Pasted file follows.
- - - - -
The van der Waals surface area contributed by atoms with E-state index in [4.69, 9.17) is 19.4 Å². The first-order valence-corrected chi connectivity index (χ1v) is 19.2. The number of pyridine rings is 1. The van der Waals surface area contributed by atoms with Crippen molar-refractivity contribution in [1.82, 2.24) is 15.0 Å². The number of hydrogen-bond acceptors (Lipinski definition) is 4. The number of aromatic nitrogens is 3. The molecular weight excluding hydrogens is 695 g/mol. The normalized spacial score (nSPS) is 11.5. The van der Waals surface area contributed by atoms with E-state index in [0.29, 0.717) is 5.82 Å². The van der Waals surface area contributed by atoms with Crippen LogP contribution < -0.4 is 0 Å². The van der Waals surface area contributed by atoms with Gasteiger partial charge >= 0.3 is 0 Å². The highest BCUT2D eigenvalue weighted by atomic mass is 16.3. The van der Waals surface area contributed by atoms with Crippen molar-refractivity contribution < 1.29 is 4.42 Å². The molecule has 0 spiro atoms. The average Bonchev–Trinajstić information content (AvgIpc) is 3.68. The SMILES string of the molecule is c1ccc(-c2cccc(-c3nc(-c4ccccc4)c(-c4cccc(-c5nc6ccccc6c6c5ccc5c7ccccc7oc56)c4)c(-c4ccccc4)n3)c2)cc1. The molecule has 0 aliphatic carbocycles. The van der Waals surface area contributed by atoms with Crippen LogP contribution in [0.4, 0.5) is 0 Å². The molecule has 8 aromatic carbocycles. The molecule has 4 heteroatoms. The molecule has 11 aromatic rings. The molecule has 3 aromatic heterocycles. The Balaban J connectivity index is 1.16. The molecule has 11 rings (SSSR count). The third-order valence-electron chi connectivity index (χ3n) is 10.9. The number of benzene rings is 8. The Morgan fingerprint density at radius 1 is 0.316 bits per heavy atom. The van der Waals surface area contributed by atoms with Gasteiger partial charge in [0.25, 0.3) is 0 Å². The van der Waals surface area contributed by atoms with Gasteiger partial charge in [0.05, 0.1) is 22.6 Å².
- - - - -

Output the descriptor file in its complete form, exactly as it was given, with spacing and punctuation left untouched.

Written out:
The van der Waals surface area contributed by atoms with E-state index in [4.69, 9.17) is 19.4 Å². The first-order valence-corrected chi connectivity index (χ1v) is 19.2. The number of pyridine rings is 1. The van der Waals surface area contributed by atoms with Crippen molar-refractivity contribution in [1.82, 2.24) is 15.0 Å². The number of hydrogen-bond acceptors (Lipinski definition) is 4. The number of aromatic nitrogens is 3. The molecular weight excluding hydrogens is 695 g/mol. The normalized spacial score (nSPS) is 11.5. The van der Waals surface area contributed by atoms with E-state index in [0.29, 0.717) is 5.82 Å². The van der Waals surface area contributed by atoms with Crippen LogP contribution < -0.4 is 0 Å². The van der Waals surface area contributed by atoms with Gasteiger partial charge >= 0.3 is 0 Å². The highest BCUT2D eigenvalue weighted by atomic mass is 16.3. The van der Waals surface area contributed by atoms with Crippen molar-refractivity contribution < 1.29 is 4.42 Å². The molecule has 0 spiro atoms. The average Bonchev–Trinajstić information content (AvgIpc) is 3.68. The SMILES string of the molecule is c1ccc(-c2cccc(-c3nc(-c4ccccc4)c(-c4cccc(-c5nc6ccccc6c6c5ccc5c7ccccc7oc56)c4)c(-c4ccccc4)n3)c2)cc1. The molecule has 0 aliphatic carbocycles. The van der Waals surface area contributed by atoms with Crippen LogP contribution in [0.4, 0.5) is 0 Å². The molecule has 8 aromatic carbocycles. The molecule has 4 heteroatoms. The molecule has 11 aromatic rings. The molecule has 3 aromatic heterocycles. The Balaban J connectivity index is 1.16. The molecule has 11 rings (SSSR count). The third-order valence-electron chi connectivity index (χ3n) is 10.9. The number of benzene rings is 8. The Morgan fingerprint density at radius 1 is 0.316 bits per heavy atom. The van der Waals surface area contributed by atoms with Gasteiger partial charge in [0.25, 0.3) is 0 Å². The van der Waals surface area contributed by atoms with Gasteiger partial charge in [0.05, 0.1) is 22.6 Å².